I like to think of myself as an amateur photographer, simply because it makes it easy for me to stay grounded and want to learn more everyday, also to be creative you have to constantly become a beginner, I am a portraitist. I find the human face interesting and my belief is; ‘In the end there is nothing but the face and the truth is the power of the landscape of the face, the valleys and the promontories and all other elements they represent, its truly how we know each other and there is nothing on earth more fascinating than the human face’. I find it amazing, how you can recognize a tribe or a race with just the face.
Did you always want to be a Photographer growing up?
I never wanted to be a photographer; I’ve always wanted to make movies so I have tried a number of times to make my interest known to filmmakers via internet and other Medias to request working with them, after which I intend to travel abroad to further knowledge by studying filming.
I met Mr. Tunde Kelani one of my favorite film makers and he invited me to his home residence, we had a chat after which he told me he started as a photographer, also informed me that some of the best cinematographers today started off as a photographer which is what you will be taught in your first year of film school and he suggested I get a camera and start off taking photos, initially I thought he just didn’t want to help, he then said if I am good enough with my work and the camera that he will employ me. I was psyched, got all my funds together, got myself a camera. Back then it was a Nikon D40 that was a great camera for starters, I started by taking shots family members, friends and everything that was in front of me, worthy of the camera, I have since then photographed, fell in love with it but never went back to Mr.Tunde Kelani, I am very grateful for his advice because even though I might make movies in future photography will always be my medium of story telling…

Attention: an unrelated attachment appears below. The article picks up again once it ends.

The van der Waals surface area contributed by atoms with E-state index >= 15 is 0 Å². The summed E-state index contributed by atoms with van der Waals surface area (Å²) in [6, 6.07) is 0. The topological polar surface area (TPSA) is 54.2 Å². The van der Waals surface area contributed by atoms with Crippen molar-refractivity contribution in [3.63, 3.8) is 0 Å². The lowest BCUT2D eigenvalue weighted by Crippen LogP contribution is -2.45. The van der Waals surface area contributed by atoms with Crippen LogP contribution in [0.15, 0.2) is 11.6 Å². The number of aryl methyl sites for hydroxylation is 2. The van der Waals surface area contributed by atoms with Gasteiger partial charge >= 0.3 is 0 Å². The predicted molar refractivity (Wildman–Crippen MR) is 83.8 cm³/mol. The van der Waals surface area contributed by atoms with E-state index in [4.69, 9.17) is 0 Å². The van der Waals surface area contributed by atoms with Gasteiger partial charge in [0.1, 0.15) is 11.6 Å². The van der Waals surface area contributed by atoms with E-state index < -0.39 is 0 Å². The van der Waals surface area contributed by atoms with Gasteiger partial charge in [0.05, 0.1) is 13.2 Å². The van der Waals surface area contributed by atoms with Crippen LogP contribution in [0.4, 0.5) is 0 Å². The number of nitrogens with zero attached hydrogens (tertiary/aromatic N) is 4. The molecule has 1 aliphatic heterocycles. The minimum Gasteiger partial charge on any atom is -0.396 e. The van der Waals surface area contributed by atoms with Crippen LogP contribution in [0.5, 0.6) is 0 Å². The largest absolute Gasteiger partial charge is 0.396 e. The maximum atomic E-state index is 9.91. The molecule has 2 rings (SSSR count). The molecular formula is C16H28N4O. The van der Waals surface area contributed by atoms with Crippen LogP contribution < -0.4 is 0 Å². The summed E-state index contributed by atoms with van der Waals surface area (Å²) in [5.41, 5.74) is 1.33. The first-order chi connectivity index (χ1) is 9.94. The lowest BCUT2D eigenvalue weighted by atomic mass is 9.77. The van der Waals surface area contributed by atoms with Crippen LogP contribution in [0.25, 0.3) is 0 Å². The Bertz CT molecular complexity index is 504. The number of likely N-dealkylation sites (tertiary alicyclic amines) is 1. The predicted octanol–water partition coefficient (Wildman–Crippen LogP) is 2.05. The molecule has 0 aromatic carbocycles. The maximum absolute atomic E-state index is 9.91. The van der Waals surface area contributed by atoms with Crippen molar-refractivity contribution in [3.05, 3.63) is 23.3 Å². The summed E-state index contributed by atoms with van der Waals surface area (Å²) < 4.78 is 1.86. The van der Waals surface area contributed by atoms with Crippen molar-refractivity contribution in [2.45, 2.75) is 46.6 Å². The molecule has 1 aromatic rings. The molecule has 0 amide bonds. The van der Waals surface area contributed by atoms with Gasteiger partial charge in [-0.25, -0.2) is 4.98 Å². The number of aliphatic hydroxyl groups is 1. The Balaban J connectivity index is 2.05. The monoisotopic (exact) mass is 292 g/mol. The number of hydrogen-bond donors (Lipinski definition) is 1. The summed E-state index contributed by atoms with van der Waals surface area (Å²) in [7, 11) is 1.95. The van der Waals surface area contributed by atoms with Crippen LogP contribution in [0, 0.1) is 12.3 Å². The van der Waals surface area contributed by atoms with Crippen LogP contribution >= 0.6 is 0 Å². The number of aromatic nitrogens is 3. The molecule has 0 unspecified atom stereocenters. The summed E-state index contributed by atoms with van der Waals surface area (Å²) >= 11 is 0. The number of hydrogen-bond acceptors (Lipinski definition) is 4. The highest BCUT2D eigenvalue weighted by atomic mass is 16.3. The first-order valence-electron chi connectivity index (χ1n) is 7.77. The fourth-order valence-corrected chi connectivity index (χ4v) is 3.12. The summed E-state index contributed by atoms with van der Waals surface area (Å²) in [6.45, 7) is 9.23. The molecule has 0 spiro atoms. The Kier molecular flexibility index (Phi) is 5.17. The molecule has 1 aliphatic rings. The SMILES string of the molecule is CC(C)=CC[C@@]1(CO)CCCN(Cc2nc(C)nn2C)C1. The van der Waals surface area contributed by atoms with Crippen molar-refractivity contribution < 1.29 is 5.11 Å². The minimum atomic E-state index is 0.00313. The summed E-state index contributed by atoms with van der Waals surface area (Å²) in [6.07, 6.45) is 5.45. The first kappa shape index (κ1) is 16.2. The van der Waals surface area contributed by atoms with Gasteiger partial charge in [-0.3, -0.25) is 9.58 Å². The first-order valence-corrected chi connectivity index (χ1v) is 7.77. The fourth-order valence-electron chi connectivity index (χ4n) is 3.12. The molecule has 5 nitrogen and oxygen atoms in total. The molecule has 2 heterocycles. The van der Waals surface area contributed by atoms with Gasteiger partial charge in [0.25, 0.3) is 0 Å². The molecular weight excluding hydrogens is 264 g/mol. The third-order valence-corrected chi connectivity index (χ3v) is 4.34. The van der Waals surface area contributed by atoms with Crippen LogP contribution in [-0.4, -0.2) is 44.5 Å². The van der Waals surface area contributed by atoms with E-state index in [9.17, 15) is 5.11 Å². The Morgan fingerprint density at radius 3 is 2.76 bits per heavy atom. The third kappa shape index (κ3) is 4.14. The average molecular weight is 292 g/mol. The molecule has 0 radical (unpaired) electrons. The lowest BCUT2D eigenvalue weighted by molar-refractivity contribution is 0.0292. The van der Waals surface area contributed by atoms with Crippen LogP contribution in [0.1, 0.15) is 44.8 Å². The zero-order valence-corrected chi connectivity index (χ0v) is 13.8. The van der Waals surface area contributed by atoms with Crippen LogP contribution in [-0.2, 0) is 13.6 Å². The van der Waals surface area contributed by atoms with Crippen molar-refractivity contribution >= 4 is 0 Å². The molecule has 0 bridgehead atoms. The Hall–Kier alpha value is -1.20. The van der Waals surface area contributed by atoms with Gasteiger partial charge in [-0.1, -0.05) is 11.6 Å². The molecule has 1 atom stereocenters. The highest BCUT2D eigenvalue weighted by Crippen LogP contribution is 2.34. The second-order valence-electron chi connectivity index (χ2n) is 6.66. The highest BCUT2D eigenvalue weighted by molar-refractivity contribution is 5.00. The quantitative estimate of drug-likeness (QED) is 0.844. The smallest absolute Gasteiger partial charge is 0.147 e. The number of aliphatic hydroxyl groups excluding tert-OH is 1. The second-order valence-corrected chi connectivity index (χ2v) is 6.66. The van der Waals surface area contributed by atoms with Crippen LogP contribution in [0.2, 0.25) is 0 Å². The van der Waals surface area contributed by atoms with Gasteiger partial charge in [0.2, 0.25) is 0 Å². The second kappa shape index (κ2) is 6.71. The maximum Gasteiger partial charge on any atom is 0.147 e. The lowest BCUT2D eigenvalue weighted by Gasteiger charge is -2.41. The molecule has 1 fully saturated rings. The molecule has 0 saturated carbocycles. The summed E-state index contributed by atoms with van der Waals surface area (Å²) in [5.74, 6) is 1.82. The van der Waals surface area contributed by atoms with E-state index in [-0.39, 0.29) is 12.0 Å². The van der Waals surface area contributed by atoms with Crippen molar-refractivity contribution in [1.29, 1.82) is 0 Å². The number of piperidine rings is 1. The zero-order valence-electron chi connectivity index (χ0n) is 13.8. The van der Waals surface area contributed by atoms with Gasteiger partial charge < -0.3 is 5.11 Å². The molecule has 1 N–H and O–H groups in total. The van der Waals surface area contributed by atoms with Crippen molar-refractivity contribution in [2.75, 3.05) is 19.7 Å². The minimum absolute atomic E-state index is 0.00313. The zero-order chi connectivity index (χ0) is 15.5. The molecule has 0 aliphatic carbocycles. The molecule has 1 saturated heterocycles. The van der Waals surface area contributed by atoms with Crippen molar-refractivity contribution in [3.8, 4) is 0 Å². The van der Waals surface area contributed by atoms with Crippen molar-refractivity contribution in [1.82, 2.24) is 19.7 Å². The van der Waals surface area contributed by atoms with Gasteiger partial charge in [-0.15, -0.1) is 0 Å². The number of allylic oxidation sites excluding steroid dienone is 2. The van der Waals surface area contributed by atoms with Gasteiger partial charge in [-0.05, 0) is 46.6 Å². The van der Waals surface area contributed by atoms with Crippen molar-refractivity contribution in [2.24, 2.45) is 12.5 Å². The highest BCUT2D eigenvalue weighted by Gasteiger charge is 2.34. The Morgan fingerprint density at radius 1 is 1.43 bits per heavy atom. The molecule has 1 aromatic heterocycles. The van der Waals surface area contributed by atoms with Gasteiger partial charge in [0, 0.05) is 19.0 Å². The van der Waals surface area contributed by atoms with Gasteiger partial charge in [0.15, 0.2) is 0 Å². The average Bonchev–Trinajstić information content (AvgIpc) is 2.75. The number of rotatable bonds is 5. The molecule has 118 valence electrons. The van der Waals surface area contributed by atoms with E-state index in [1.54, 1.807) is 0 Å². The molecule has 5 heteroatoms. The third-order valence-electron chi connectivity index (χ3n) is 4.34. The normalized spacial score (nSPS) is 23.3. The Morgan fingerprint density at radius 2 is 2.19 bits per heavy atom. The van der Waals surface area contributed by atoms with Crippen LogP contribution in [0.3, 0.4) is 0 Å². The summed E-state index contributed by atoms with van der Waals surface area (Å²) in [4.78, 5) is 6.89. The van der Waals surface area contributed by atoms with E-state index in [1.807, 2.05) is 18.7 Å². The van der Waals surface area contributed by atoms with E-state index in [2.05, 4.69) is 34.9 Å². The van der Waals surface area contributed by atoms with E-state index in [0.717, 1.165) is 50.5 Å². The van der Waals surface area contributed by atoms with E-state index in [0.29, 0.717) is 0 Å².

Still very young with an exceptionally bright future ahead of him, August Udoh stays grounded and dedicated to his art. Not one to keep the knowledge of the arts and Photographer all to himself, he has become a Mentor to many budding photographers and image creators, offering his time and services to the School extension of his Photography studio.
Do you have your Workshops open to all? Does this happen Monthly or Yearly?
We have yearly photography workshops, mostly focused on teaching beginners in photography how to properly handle future jobs when if or when the decide to go pro or keep the photography skill set as a hobby.
We actually have one coming up pretty soon, and it should be pretty enjoyable as participants would get a rare opportunity to work with Top music magazine, MyStreetZ magazine, Femi Kuti and the Africa Shrine, Female Rapper Eva Alordiah and her Makeup company ‘makeupByOrsela. It is, i believe a total package for an aspiring Photographer.
So much to learn from this young man with such extraordinary talents in Photography and Photo Editing. To Participate in this once in a lifetime opportunity to learn Photography at its best, see details of his much talked about Workshop program here
Below are some photos by August, Capturing the Kogi Flood victims from his Documentary project “Things we Lost in the Flood“